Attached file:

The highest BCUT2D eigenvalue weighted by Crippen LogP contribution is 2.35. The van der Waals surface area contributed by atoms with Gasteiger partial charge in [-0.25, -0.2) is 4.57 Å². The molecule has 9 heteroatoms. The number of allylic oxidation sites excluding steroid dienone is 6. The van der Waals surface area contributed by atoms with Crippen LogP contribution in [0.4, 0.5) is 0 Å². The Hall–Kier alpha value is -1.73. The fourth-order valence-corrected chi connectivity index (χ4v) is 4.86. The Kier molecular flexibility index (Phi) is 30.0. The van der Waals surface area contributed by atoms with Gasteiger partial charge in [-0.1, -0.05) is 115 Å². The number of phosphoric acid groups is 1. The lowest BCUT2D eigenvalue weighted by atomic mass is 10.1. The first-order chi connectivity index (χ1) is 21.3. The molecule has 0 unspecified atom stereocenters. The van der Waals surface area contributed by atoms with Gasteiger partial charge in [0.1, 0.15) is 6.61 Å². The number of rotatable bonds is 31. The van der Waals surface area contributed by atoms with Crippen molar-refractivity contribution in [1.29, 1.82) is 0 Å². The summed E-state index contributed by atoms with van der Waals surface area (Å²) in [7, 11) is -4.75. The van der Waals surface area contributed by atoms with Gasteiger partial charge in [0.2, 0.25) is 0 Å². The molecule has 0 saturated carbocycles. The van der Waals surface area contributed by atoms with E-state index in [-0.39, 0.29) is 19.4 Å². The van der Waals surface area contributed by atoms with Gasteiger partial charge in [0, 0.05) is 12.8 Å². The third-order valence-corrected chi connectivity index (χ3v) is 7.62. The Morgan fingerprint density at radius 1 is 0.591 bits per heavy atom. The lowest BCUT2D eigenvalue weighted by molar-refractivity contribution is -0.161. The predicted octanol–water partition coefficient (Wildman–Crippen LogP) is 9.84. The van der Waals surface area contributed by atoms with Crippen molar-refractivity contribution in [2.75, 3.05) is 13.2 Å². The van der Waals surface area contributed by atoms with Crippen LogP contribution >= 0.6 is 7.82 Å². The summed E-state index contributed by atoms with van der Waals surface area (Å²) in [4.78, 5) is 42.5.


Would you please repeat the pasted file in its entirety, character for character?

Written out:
The highest BCUT2D eigenvalue weighted by Crippen LogP contribution is 2.35. The van der Waals surface area contributed by atoms with Gasteiger partial charge in [-0.25, -0.2) is 4.57 Å². The molecule has 9 heteroatoms. The number of allylic oxidation sites excluding steroid dienone is 6. The van der Waals surface area contributed by atoms with Crippen LogP contribution in [0.4, 0.5) is 0 Å². The Hall–Kier alpha value is -1.73. The fourth-order valence-corrected chi connectivity index (χ4v) is 4.86. The Kier molecular flexibility index (Phi) is 30.0. The van der Waals surface area contributed by atoms with Gasteiger partial charge in [-0.1, -0.05) is 115 Å². The number of phosphoric acid groups is 1. The lowest BCUT2D eigenvalue weighted by atomic mass is 10.1. The first-order chi connectivity index (χ1) is 21.3. The molecule has 0 unspecified atom stereocenters. The van der Waals surface area contributed by atoms with Gasteiger partial charge in [0.1, 0.15) is 6.61 Å². The number of rotatable bonds is 31. The van der Waals surface area contributed by atoms with Crippen molar-refractivity contribution in [1.29, 1.82) is 0 Å². The summed E-state index contributed by atoms with van der Waals surface area (Å²) in [7, 11) is -4.75. The van der Waals surface area contributed by atoms with Gasteiger partial charge in [0.2, 0.25) is 0 Å². The molecule has 0 saturated carbocycles. The van der Waals surface area contributed by atoms with E-state index in [-0.39, 0.29) is 19.4 Å². The van der Waals surface area contributed by atoms with Gasteiger partial charge in [0, 0.05) is 12.8 Å². The third-order valence-corrected chi connectivity index (χ3v) is 7.62. The Morgan fingerprint density at radius 1 is 0.591 bits per heavy atom. The lowest BCUT2D eigenvalue weighted by molar-refractivity contribution is -0.161. The predicted octanol–water partition coefficient (Wildman–Crippen LogP) is 9.84. The van der Waals surface area contributed by atoms with Crippen molar-refractivity contribution in [2.75, 3.05) is 13.2 Å². The van der Waals surface area contributed by atoms with Crippen LogP contribution >= 0.6 is 7.82 Å². The summed E-state index contributed by atoms with van der Waals surface area (Å²) in [4.78, 5) is 42.5.